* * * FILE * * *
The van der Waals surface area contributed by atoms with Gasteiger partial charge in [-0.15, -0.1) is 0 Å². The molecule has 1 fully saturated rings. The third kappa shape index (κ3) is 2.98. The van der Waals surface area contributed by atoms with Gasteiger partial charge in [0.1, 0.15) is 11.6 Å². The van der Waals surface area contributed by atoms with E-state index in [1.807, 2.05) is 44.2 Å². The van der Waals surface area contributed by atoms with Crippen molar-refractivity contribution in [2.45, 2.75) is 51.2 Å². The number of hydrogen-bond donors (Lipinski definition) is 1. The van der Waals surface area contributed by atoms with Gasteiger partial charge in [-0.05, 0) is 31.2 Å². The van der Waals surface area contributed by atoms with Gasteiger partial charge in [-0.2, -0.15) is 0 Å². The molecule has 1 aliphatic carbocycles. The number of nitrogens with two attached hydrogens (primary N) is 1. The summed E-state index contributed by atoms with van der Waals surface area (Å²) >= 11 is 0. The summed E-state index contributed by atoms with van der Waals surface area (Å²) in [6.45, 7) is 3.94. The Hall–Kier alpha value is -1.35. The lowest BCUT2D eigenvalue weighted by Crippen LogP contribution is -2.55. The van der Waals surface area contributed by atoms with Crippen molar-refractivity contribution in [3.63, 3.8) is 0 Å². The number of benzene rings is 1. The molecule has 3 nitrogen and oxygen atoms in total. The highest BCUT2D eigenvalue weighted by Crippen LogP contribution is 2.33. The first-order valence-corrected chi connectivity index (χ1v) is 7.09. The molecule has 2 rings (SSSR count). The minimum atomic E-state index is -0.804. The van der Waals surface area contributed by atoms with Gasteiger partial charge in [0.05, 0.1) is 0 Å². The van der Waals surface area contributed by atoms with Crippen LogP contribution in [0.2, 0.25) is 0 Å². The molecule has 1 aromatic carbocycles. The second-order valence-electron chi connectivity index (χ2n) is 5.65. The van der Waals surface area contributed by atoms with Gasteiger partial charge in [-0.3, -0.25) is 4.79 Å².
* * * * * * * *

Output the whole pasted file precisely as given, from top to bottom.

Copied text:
The van der Waals surface area contributed by atoms with Gasteiger partial charge in [-0.15, -0.1) is 0 Å². The molecule has 1 fully saturated rings. The third kappa shape index (κ3) is 2.98. The van der Waals surface area contributed by atoms with Gasteiger partial charge in [0.1, 0.15) is 11.6 Å². The van der Waals surface area contributed by atoms with E-state index in [1.807, 2.05) is 44.2 Å². The van der Waals surface area contributed by atoms with Crippen molar-refractivity contribution in [2.45, 2.75) is 51.2 Å². The number of hydrogen-bond donors (Lipinski definition) is 1. The van der Waals surface area contributed by atoms with Gasteiger partial charge in [-0.05, 0) is 31.2 Å². The van der Waals surface area contributed by atoms with Gasteiger partial charge in [-0.2, -0.15) is 0 Å². The molecule has 1 aliphatic carbocycles. The number of nitrogens with two attached hydrogens (primary N) is 1. The summed E-state index contributed by atoms with van der Waals surface area (Å²) >= 11 is 0. The summed E-state index contributed by atoms with van der Waals surface area (Å²) in [6.45, 7) is 3.94. The Hall–Kier alpha value is -1.35. The lowest BCUT2D eigenvalue weighted by Crippen LogP contribution is -2.55. The van der Waals surface area contributed by atoms with Crippen molar-refractivity contribution in [3.63, 3.8) is 0 Å². The number of benzene rings is 1. The molecule has 3 nitrogen and oxygen atoms in total. The highest BCUT2D eigenvalue weighted by Crippen LogP contribution is 2.33. The first-order valence-corrected chi connectivity index (χ1v) is 7.09. The molecule has 2 rings (SSSR count). The minimum atomic E-state index is -0.804. The van der Waals surface area contributed by atoms with Gasteiger partial charge in [0.05, 0.1) is 0 Å². The van der Waals surface area contributed by atoms with Crippen LogP contribution in [0.2, 0.25) is 0 Å². The molecule has 1 aromatic carbocycles. The second-order valence-electron chi connectivity index (χ2n) is 5.65. The van der Waals surface area contributed by atoms with Gasteiger partial charge in [-0.3, -0.25) is 4.79 Å².